"The difference between ranking and seeding ... has to do with trajectory," Banatt said. "At certain points in the year, if you looked at the results, Hungrybox had a clearly stronger year. But if you looked at the second half of the year, Mango was winning a lot. A lot of that is [about] who you think will have a higher chance of placing better at this tournament. And I think that's a fundamentally different question from, 'Who is a better player?'"
Leffen's legacy is certainly stronger than Plup's, and his relatively recent win over world No. 1 Adam "Armada" Lindgren might even give him the edge in the year-end rankings, but he hadn't performed well enough going into Shine to match Plup's recent runs at DreamHack Atlanta and Super Smash Con. Plup first- and third-place finishes at those tournaments supported the assertion that he was likely to outplace Leffen, particularly at a tournament without Armada, the only "god" of the game who Plup has so far been unable to defeat.
Throughout the seeding of the best 64 players at Shine, Melee Stats factored in this idea of momentum, often defying the summer rankings showcased by Red Bull eSports in July. For example, Daniel "ChuDat" Rodriguez's was seeded after Justin "Wizzrobe" Hallett, no doubt because of ChuDat's subpar performance at the majors leading up to Shine, and Ryan Ford's seeding jumped up to 21, far above his summer ranking of 37th in the world.
Although decisions at the top level are important, after top 64 is where Melee Stats' seeding gets really interesting. Players seeded 65th and lower are grouped into 15 different sets, or "buckets," based on their perceived skill. As an organization comprised of the game's most dedicated spectators, Melee Stats is able to provide tournament organizers with detailed knowledge of almost every local scene, including such far-flung locales as Japan, Europe and the deep Midwest. Players are sorted into skill brackets, many of which are created by comparing perceived player skill across regions, and the tournament organizers plug the players into a smash.gg system that distributes the buckets throughout pools in order to create an even gradation of skill as the brackets progress.
This means that each pool is seeded all the way down to eight, nine, or even 10 of its sixteen players. This results in a competitive, and intricately seeded, bracket. For example, Shine's 64 first-round pools meant that the event's tournament organizers seeded more than 600 competitors, or over half of the tournament's 1,156 entrants.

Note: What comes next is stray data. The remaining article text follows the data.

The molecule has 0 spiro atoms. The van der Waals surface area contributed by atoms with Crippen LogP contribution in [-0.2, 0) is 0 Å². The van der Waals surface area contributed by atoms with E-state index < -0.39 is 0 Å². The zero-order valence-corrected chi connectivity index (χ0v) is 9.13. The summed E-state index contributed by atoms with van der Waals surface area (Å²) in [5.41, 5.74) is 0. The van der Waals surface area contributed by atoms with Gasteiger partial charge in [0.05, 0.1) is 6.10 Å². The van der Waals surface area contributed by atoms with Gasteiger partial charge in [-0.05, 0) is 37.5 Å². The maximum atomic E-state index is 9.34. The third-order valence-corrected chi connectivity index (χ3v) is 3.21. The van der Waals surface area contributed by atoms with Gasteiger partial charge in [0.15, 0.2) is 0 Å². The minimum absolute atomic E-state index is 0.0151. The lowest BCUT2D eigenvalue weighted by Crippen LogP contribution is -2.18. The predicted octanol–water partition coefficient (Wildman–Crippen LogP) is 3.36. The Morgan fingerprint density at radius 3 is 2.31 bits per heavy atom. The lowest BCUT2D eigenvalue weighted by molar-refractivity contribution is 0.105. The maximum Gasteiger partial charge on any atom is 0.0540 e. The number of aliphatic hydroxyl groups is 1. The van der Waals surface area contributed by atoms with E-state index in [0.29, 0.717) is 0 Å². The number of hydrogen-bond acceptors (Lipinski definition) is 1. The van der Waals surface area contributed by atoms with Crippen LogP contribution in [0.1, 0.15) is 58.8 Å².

After plugging the player buckets into smash.gg, Melee Stats members comb through the pools, using their knowledge of local scenes to ensure that competitors don't travel hundreds of miles to play people from within their region, college or crew. Of course, no system is perfect, and the seeders make sure to give players time to send in feedback about their pools before the bracket is finalized.
"The vast majority of submissions are regional conflicts," Jiang said. "There's very rarely any kind of skill level complaint."
With the amount of knowledge collectively shared by the members of Melee Stats, Jiang, Banatt, and their comrades are confident that very few skilled players would fall through the cracks of their system.
And Mew2King's gripe about tournaments being seeded with matchups in mind? Totally false.
"That's a big misconception that people have," Banatt said. "I guarantee you we don't do that. We're just like, Mew2King is here, all these players are here. Let's click the button that projects who plays who -- oh look, Mew2King has all Ice Climbers players."
Ultimately, even if done by the numbers, seeding is subjective. Upsets are inevitable, and Melee Stats can't always predict when the next Syrox, Cal, or netplay master will make his or her way out of the woodwork. As the next season of Melee majors approaches, the organization can only strive to produce the best brackets they can with the information they have.
"You have to take into account a lot of factors," O'Connor said. "The past, present, and sometimes even the future."